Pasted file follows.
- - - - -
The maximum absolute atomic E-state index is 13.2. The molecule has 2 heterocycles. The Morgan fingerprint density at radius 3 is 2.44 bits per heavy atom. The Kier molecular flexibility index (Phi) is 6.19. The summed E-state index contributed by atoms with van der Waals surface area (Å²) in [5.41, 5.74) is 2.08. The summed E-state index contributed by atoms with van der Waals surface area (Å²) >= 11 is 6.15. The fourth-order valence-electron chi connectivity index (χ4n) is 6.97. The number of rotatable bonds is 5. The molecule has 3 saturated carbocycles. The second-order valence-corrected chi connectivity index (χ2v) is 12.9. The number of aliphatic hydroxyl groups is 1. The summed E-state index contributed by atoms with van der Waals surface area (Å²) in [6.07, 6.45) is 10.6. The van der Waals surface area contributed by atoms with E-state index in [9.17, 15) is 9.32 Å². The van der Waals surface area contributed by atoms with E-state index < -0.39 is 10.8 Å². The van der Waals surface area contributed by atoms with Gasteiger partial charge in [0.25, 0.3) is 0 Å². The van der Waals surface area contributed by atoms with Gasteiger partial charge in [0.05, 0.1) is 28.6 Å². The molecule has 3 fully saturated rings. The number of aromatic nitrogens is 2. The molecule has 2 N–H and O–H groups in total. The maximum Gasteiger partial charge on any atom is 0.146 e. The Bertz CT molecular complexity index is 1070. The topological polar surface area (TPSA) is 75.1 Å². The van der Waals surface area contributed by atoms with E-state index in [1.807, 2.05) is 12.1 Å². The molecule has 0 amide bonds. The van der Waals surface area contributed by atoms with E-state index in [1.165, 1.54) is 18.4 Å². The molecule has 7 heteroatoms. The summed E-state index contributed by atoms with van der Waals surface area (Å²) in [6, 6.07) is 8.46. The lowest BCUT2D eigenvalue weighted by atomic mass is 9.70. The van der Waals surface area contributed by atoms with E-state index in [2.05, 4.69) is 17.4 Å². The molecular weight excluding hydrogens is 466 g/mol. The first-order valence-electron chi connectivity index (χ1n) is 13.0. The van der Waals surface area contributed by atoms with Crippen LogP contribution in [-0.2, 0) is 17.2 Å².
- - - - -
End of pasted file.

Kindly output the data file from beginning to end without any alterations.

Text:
The maximum absolute atomic E-state index is 13.2. The molecule has 2 heterocycles. The Morgan fingerprint density at radius 3 is 2.44 bits per heavy atom. The Kier molecular flexibility index (Phi) is 6.19. The summed E-state index contributed by atoms with van der Waals surface area (Å²) in [5.41, 5.74) is 2.08. The summed E-state index contributed by atoms with van der Waals surface area (Å²) >= 11 is 6.15. The fourth-order valence-electron chi connectivity index (χ4n) is 6.97. The number of rotatable bonds is 5. The molecule has 3 saturated carbocycles. The second-order valence-corrected chi connectivity index (χ2v) is 12.9. The number of aliphatic hydroxyl groups is 1. The summed E-state index contributed by atoms with van der Waals surface area (Å²) in [6.07, 6.45) is 10.6. The van der Waals surface area contributed by atoms with E-state index in [9.17, 15) is 9.32 Å². The van der Waals surface area contributed by atoms with E-state index < -0.39 is 10.8 Å². The van der Waals surface area contributed by atoms with Gasteiger partial charge in [0.25, 0.3) is 0 Å². The van der Waals surface area contributed by atoms with Gasteiger partial charge in [0.05, 0.1) is 28.6 Å². The molecule has 3 fully saturated rings. The number of aromatic nitrogens is 2. The molecule has 2 N–H and O–H groups in total. The maximum Gasteiger partial charge on any atom is 0.146 e. The Bertz CT molecular complexity index is 1070. The topological polar surface area (TPSA) is 75.1 Å². The van der Waals surface area contributed by atoms with E-state index in [1.807, 2.05) is 12.1 Å². The molecule has 0 amide bonds. The van der Waals surface area contributed by atoms with E-state index in [1.165, 1.54) is 18.4 Å². The molecule has 7 heteroatoms. The summed E-state index contributed by atoms with van der Waals surface area (Å²) in [6, 6.07) is 8.46. The lowest BCUT2D eigenvalue weighted by atomic mass is 9.70. The van der Waals surface area contributed by atoms with E-state index in [2.05, 4.69) is 17.4 Å². The molecular weight excluding hydrogens is 466 g/mol. The first-order valence-electron chi connectivity index (χ1n) is 13.0. The van der Waals surface area contributed by atoms with Crippen LogP contribution in [-0.2, 0) is 17.2 Å².